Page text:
Middlesbrough-born artist Mackenzie Thorpe is credited with changing the face of commercial art publishing in the UK.
But to get there Mackenzie needed to demonstrate dogged artistic determination.
Mackenzie was the eldest of seven children. Spare cash for art material was in short supply, so he creatively used what he could: flattened out cigarette packs, eyeliner pencils, his mother’s lipstick. School was miserable – dyslexia was little understood and he was mocked by students and teachers alike.
But then there was the inspiration from Lust for Life, the film about Vincent Van Gough, staring
Spartacus Kirk Douglas.
He says: “I remember the film resonating with deeply, and it was this film that became the catalyst in my applying to art college. A world away from the shipyards, but one which was to become both my launchpad and my salvation.”
It spurred him on to art college, followed by a job for the local authority teaching arts and crafts to children, then opening a small art supply shop in Richmond North Yorkshire. Here he started using the art materials himself, putting the finished work in the window. And from there his fame grew.
Today, Mackenzie is credited with changing the face of commercial art publishing in the UK, moving it away from the scenes of wildlife and landscapes.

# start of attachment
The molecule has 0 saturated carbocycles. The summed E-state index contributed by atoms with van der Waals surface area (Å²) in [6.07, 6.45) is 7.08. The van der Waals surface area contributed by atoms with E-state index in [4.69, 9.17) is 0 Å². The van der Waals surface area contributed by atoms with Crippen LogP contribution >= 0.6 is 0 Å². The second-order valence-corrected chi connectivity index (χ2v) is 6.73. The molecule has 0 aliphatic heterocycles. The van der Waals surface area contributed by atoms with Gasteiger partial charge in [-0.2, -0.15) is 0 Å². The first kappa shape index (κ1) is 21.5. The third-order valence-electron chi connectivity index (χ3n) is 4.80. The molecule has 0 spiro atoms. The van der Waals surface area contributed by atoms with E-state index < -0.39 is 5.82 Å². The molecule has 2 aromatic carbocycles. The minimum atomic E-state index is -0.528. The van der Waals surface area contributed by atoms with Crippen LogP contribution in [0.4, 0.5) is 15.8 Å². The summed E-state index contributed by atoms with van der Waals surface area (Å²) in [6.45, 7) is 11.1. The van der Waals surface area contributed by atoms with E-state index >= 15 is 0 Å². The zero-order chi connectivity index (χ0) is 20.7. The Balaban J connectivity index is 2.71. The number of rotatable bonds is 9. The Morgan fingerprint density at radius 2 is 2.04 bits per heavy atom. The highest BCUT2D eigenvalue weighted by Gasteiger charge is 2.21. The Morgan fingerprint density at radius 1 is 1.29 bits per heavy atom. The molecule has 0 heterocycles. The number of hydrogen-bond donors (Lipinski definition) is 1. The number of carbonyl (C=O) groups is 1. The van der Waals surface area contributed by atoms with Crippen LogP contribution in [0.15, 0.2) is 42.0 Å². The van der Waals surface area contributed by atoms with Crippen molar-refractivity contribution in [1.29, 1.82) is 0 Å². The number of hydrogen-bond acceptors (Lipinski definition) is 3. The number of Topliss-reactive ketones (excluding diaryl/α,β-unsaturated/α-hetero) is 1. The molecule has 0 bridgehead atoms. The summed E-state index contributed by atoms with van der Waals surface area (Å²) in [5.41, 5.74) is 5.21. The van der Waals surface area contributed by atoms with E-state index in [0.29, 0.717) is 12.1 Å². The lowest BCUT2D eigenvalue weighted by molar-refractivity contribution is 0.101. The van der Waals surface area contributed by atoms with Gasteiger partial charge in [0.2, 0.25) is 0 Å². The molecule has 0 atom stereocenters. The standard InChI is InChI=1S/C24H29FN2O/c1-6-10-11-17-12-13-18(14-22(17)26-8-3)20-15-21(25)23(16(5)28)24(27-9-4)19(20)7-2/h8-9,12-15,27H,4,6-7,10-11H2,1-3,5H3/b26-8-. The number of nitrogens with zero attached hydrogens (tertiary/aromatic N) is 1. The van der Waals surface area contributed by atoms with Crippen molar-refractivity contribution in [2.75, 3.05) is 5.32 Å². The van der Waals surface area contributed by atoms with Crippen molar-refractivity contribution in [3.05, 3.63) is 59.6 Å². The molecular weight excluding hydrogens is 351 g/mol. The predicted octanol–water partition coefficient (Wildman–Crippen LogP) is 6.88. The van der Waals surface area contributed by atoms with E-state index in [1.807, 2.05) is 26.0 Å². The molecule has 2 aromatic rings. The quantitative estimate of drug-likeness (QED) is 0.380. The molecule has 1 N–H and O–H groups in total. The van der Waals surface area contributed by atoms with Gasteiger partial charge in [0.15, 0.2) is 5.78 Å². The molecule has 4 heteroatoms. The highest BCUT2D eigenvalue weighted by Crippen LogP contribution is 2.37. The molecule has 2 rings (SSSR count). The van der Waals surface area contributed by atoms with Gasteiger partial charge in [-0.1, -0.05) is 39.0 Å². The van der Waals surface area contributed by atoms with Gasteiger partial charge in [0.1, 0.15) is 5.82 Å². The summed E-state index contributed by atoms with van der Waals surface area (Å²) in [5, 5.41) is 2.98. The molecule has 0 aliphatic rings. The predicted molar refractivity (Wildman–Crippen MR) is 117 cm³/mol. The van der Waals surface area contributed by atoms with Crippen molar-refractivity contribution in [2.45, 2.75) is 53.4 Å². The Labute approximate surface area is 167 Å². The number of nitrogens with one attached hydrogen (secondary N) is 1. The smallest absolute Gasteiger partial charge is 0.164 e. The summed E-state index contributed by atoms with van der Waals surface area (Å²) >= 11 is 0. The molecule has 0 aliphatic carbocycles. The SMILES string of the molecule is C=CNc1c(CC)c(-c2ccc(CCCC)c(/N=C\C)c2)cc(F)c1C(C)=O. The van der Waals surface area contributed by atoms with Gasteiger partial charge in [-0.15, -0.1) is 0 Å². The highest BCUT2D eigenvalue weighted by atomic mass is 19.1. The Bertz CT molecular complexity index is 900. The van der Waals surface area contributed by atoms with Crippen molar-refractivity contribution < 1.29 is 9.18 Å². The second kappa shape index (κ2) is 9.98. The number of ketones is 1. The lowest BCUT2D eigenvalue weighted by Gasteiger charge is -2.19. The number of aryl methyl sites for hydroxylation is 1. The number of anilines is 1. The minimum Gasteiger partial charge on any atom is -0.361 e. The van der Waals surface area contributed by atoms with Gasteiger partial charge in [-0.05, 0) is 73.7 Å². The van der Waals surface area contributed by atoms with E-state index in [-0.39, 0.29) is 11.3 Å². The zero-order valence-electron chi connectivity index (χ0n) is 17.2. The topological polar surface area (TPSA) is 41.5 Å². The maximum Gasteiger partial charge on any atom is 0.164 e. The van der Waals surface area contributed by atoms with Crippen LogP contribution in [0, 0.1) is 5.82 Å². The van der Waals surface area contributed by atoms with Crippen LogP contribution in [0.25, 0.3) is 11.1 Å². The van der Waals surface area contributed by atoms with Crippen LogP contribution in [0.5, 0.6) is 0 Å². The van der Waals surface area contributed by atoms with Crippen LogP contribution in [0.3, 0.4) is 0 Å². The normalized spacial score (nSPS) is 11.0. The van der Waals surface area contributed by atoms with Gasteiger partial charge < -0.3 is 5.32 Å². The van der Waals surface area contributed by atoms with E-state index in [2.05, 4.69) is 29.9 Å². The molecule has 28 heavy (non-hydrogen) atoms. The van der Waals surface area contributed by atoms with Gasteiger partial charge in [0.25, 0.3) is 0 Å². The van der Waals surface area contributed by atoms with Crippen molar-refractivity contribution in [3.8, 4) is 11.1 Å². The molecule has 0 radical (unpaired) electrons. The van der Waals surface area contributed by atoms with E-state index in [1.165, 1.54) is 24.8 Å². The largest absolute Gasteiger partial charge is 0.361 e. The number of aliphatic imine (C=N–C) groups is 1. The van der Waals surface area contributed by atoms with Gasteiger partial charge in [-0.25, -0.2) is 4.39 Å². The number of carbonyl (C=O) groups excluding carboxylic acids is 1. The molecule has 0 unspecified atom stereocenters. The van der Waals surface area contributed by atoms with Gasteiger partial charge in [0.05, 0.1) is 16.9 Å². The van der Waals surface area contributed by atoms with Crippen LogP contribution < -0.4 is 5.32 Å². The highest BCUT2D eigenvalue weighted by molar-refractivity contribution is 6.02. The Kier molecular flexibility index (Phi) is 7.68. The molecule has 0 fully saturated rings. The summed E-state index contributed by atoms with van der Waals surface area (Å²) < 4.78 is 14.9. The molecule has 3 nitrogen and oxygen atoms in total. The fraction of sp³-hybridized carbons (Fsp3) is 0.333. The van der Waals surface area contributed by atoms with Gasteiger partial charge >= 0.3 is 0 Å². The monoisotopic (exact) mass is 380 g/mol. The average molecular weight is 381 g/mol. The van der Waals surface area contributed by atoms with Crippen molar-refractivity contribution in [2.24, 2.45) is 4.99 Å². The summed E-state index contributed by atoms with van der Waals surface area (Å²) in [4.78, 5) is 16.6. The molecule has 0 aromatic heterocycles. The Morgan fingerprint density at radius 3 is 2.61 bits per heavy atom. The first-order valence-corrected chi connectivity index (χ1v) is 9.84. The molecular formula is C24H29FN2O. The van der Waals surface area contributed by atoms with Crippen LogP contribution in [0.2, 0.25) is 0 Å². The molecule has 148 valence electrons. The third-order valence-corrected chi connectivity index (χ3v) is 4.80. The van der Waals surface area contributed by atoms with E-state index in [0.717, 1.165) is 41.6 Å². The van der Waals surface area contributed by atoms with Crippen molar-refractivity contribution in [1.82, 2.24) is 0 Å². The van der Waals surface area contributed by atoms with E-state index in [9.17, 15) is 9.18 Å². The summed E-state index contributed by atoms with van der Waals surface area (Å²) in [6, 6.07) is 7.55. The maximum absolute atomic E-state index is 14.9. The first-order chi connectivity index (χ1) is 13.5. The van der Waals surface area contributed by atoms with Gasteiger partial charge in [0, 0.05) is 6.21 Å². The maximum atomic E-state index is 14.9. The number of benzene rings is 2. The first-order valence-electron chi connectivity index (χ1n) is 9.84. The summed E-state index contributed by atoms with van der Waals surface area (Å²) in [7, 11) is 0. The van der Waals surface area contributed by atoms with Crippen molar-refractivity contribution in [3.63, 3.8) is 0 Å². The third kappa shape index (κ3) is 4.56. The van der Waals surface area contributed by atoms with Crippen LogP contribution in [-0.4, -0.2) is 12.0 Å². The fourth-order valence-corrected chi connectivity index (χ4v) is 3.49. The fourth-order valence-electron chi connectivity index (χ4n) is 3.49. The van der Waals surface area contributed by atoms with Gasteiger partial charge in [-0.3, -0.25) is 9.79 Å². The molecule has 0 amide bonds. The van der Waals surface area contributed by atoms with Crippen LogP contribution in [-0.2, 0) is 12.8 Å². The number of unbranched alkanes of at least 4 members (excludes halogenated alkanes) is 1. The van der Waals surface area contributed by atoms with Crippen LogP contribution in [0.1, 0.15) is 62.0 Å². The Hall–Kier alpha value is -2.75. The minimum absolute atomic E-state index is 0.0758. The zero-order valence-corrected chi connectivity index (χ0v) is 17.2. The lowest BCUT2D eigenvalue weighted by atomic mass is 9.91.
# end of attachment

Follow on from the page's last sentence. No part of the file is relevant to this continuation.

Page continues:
Mackenzie’s work has given him world wide appeal – even to the extent that one fan had one of his pieces tattooed onto their skin –then instagrammed an image of the body art.
And he’s continued that connection with children: there’s the 20ft tall resin sculpture Skipping Together at Oklahoma children’s hospital at OU Medical Center. And at the Setouchi Children’s Film Festival Mackenzie delivered children’s workshops with the message Dream Big.
Mackenie’s most recent project is the lifelong realization of his ambition to exhibit a body of work inspired by his childhood memories of The Wild West, the exhibition, titled The Good; The Bad; and Me, Mackenzie Thorpe, opened at the POP International Gallery in Soho, New York, November 2013.
This year he will travel across the USA via Florida, Chicago, Houston and California, with London spring dates to be confirmed.
Check out his views on the ‘art world’ in his piece Is Art Still Elitist for Raconteur.
Latest posts by artsculture (see all)
- Beauty, disposability and the properties of being | Phillippa Mills on her Truth and Beauty show at Exeter Uni - February 20, 2018
- Four featured artists at Plymouth Contemporary Artist Showcase 2018 | Peninsula Arts Gallery - February 19, 2018
- Truth and beauty: the thin line between the macabre and ‘perfection’ - February 15, 2018